In Hebrew, the word “aron” can mean closet, coffin, or ark (not the Noah one but the one used in our synagogues to house Torah scrolls). Since the ark is a special type of a closet (we store clothes in the latter and Torah scrolls in the former), there really seem to be only two meanings of aron and they are radically different.
The ark, referred to as “aron” in this past Shabbat’s Parashat VaYelech (Deuteronomy 31:26) contains the most precious possession of the Jewish people (and by extension, the world), i.e., God’s teachings to humanity. The burial coffin referred to when Yosef dies (see the final verse of the book of Genesis) is also referred to as an aron. Here, the box stores one of the most precious possessions of God, the remains of a single individual of his creation, the human being.
In a sense, there is an interesting meld of the two meanings of the aron as, according to a teaching of Rabbi Yosef Soloveitchik, each person is themselves a Torah. The Rav taught that, as a result of learning Torah, we become ever-expanding vessels of Jewish knowledge throughout our lives and that we become a walking Sefer Torah. How fitting then that we, at the end of our lives, are transported to our final resting place in an aron.
This verse jumped off the page of the Chumash as I listened to the baal koreh this past Shabbat. Our outdoor synagogue had been carrying the Torah scrolls from the indoor, main synagogue aron ha-kodesh to laying them down on an outdoor table. What was needed was an aron ha-kodesh for our outdoor services. So I built one for our minyan at the beginning of last week.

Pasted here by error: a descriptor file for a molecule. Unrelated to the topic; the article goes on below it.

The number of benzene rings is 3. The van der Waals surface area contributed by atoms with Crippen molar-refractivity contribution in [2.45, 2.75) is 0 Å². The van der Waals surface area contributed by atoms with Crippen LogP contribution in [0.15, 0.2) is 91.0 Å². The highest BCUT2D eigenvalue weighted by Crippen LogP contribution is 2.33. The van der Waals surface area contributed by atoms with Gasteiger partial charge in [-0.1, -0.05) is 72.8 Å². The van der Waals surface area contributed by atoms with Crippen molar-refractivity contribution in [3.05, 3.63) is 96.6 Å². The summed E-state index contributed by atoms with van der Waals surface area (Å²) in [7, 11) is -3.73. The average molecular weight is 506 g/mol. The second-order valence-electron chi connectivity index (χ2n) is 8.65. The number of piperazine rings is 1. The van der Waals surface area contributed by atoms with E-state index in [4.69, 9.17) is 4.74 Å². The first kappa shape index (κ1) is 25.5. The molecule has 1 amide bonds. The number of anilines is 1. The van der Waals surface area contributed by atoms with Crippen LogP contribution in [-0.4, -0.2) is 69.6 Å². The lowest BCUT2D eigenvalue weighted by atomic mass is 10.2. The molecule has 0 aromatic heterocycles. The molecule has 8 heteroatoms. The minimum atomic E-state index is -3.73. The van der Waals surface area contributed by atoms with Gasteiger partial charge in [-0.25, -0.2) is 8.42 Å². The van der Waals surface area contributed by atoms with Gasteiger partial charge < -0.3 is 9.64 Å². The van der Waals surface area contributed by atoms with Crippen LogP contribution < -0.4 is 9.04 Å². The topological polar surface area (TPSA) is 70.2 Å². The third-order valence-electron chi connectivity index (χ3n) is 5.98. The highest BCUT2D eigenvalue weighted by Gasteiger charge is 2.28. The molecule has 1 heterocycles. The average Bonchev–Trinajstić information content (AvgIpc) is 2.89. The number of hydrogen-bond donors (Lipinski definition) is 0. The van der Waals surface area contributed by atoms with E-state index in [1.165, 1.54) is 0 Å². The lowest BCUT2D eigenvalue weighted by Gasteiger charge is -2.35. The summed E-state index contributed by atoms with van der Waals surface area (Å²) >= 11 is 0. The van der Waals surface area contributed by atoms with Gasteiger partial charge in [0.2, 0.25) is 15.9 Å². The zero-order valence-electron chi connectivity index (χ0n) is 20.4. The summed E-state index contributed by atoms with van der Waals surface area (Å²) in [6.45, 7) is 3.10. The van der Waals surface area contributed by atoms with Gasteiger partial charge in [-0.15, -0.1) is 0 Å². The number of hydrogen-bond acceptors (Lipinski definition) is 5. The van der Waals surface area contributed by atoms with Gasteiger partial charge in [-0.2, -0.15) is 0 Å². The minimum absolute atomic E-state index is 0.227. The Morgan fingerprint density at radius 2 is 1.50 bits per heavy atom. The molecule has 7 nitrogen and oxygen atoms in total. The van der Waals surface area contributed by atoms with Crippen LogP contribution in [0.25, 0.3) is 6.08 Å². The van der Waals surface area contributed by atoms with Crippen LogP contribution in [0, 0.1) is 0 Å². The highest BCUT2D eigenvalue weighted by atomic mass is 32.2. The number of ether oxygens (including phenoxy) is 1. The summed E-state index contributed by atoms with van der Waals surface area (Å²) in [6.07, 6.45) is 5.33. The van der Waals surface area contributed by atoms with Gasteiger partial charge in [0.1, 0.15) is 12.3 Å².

Constructed of nearly 80 square feet of ¾ inch sanded plywood with two upper doors and a lower storage area behind a third door, the 6-foot-high, roll-away aron was used for the first time this past Shabbat.
I built this project in my garage behind my home and last Wednesday evening, I asked a friend to help me transport the aron to our outdoor minyan location at the Maimonides School. Together, we were able to slide the 30 by 24 by 72 inch piece into the back of an SUV.
As I slowly drove to the school, I glanced in the rear-view mirror and was temporarily startled. I knew the aron ha-kodesh was behind me, but what I saw was the end of a pine box looking the same as if I were driving a hearse to a cemetery.
I was immediately reminded of my current status as an avel/mourner for my father, Tzemach ben Yosef, hk”m. Simultaneously, I thought of him and his final travel from Brookline to Kvutzat Yavneh this past March in an aron and this aron, built using the skills I learned from him many years ago and about to be used to house our shul’s Torah scrolls. He was a great reservoir of Torah and Jewish experience and taught many people through his decades in the field of informal education through jobs in various Jewish Community Centers in the northeast United States. Most of all, he imparted critical life lessons to his four children in many areas including giving back to the community.
It was thrilling to see the Torah this Shabbat be removed from an aron ha-kodesh rather than just being unwrapped from a tallit covering on a table.
In some small way, this aron represents another way of my expressing my hakarat hatov, my thanks, to my dad for being such a key influence on my life. May his memory be for a blessing.